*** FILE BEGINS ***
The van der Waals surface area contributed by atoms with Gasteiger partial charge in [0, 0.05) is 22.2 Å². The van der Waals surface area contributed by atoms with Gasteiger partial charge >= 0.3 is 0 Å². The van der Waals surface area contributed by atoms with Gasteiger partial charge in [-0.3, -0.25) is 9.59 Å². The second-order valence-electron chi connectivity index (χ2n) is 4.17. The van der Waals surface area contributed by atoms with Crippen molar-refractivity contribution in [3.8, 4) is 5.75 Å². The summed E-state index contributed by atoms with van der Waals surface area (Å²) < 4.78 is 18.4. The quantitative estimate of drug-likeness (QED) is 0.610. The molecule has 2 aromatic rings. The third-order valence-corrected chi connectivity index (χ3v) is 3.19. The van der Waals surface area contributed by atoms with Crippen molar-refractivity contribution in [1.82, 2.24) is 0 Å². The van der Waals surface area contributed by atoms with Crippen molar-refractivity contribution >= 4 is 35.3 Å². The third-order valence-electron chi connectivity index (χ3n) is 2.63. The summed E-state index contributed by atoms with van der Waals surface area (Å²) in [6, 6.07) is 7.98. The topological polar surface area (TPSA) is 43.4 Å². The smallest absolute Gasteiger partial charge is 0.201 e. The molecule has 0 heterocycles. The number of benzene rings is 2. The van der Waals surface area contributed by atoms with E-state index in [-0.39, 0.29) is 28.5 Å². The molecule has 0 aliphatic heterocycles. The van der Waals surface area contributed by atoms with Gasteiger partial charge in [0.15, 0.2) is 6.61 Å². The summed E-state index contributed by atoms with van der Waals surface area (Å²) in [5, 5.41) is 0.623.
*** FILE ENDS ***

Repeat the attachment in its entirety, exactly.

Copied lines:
The van der Waals surface area contributed by atoms with Gasteiger partial charge in [0, 0.05) is 22.2 Å². The van der Waals surface area contributed by atoms with Gasteiger partial charge >= 0.3 is 0 Å². The van der Waals surface area contributed by atoms with Gasteiger partial charge in [-0.3, -0.25) is 9.59 Å². The second-order valence-electron chi connectivity index (χ2n) is 4.17. The van der Waals surface area contributed by atoms with Crippen molar-refractivity contribution in [3.8, 4) is 5.75 Å². The summed E-state index contributed by atoms with van der Waals surface area (Å²) < 4.78 is 18.4. The quantitative estimate of drug-likeness (QED) is 0.610. The molecule has 2 aromatic rings. The third-order valence-corrected chi connectivity index (χ3v) is 3.19. The van der Waals surface area contributed by atoms with Crippen molar-refractivity contribution in [1.82, 2.24) is 0 Å². The van der Waals surface area contributed by atoms with Crippen molar-refractivity contribution >= 4 is 35.3 Å². The third-order valence-electron chi connectivity index (χ3n) is 2.63. The summed E-state index contributed by atoms with van der Waals surface area (Å²) in [6, 6.07) is 7.98. The topological polar surface area (TPSA) is 43.4 Å². The smallest absolute Gasteiger partial charge is 0.201 e. The molecule has 0 heterocycles. The number of benzene rings is 2. The van der Waals surface area contributed by atoms with E-state index in [-0.39, 0.29) is 28.5 Å². The molecule has 0 aliphatic heterocycles. The van der Waals surface area contributed by atoms with Gasteiger partial charge in [0.15, 0.2) is 6.61 Å². The summed E-state index contributed by atoms with van der Waals surface area (Å²) in [5, 5.41) is 0.623.